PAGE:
You choose a power of $$$2$$$ near $$$\sqrt M$$$, in my case I chose $$$2^9=512$$$, and divide the sequence into several blocks, each have a length of $$$512$$$.

        You maintain two sequences, $$$C_i$$$ and $$$\Delta_i$$$, in which $$$C_i$$$ means the sum of elements in the $$$i-1$$$-th, $$$i-2$$$-th, ......, and the $$$1$$$-st block, while $$$\Delta_i$$$ means the sum of elements in the $$$i$$$-th position, $$$i-1$$$-th position, $$$i-2$$$-th position, ......, and the earliest position that still belongs in block $$$i$$$.

        It's not hard to see the answer to any queries to position $$$i$$$ is $$$C_{\lfloor\dfrac{i}{2^9}\rfloor}+\Delta_i$$$, meanwhile $$$\lfloor\dfrac{i}{2^9}\rfloor$$$ can be calculated quickly enough using the bitwise >> operation.

        When an update occurs, if the update is a plus $$$x$$$ at position $$$i$$$, you just enumerate all the blocks $$${\lfloor\dfrac{i}{2^9}\rfloor}+1,{\lfloor\dfrac{i}{2^9}\rfloor}+2,{\lfloor\dfrac{i}{2^9}\rfloor}+3$$$,...... and add $$$x$$$ to the $$$C$$$ of those; and within block $$${\lfloor\dfrac{i}{2^9}\rfloor}$$$, you just enumerate all the positions and add $$$x$$$ to the $$$D$$$ of those.

        This data structure handles each update in $$$\mathcal{O}(\sqrt M)$$$ time, each query in $$$\mathcal{O}(1)$$$ time, or constant time, and it also has a pretty excellent constant factor.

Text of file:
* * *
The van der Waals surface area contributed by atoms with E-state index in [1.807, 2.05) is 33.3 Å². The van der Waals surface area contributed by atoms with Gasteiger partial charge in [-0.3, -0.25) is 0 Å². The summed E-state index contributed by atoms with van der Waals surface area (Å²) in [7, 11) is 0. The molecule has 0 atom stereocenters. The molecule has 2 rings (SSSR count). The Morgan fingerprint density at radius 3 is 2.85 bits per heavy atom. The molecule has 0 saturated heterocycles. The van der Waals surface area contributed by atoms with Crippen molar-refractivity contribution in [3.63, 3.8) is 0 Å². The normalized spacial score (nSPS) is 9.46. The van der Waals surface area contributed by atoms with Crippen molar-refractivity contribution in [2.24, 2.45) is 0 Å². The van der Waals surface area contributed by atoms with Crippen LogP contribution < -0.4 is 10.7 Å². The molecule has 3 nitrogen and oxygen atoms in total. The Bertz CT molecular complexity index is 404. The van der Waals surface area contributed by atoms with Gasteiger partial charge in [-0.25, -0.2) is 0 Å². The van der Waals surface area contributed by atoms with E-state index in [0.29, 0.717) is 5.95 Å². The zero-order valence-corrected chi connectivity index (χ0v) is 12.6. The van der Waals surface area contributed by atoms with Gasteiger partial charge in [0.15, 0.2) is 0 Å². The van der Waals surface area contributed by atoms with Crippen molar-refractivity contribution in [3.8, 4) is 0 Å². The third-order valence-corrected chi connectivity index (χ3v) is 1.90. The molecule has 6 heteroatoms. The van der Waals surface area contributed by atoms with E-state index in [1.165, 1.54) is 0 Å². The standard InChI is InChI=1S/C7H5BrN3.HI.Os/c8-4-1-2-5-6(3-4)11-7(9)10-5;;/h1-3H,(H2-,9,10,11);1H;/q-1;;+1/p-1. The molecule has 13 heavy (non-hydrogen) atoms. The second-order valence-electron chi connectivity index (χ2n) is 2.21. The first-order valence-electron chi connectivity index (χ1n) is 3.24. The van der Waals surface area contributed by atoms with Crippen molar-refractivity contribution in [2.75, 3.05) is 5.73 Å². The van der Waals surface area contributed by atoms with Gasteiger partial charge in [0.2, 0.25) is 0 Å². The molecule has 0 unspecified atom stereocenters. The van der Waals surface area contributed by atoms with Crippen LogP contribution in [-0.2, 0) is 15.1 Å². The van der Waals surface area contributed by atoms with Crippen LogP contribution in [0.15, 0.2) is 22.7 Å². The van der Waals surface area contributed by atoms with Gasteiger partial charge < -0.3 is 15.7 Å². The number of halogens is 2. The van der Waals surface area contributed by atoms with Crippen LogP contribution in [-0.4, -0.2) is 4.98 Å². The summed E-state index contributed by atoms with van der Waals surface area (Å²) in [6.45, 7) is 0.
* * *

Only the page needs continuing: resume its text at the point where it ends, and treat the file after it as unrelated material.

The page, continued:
My implementation(may be very ugly QAQ) is here: Submission #123330049 — Codeforces

        Thank you very much for your time reading this! I really appreciate it.

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          3 days ago, # ^ |
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          It is amusing that this is kind of a "two-layer" segment tree, and if you change it into three layers, the time complexity handling updates will reduce to $$$\sqrt[3]M$$$ while not changing the time complexity of queries(since its adds up $$$3$$$ pieces of information instead of $$$2$$$).

          That means that you can actually chose ANY constant number $$$\lambda$$$ and make the time complexity $$$\mathcal{O}(\sqrt[\lambda]M)$$$ — $$$\mathcal{O}(1)$$$......

          But in practice I've only seen choosing $$$\lambda=2,3,4$$$ and a large proportion of them $$$2$$$...... QwQ

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            3 days ago, # ^ |
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            Shouldn't the complexity be $$$O(\sqrt[\lambda]{M} + M)$$$?

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              2 days ago, # ^ |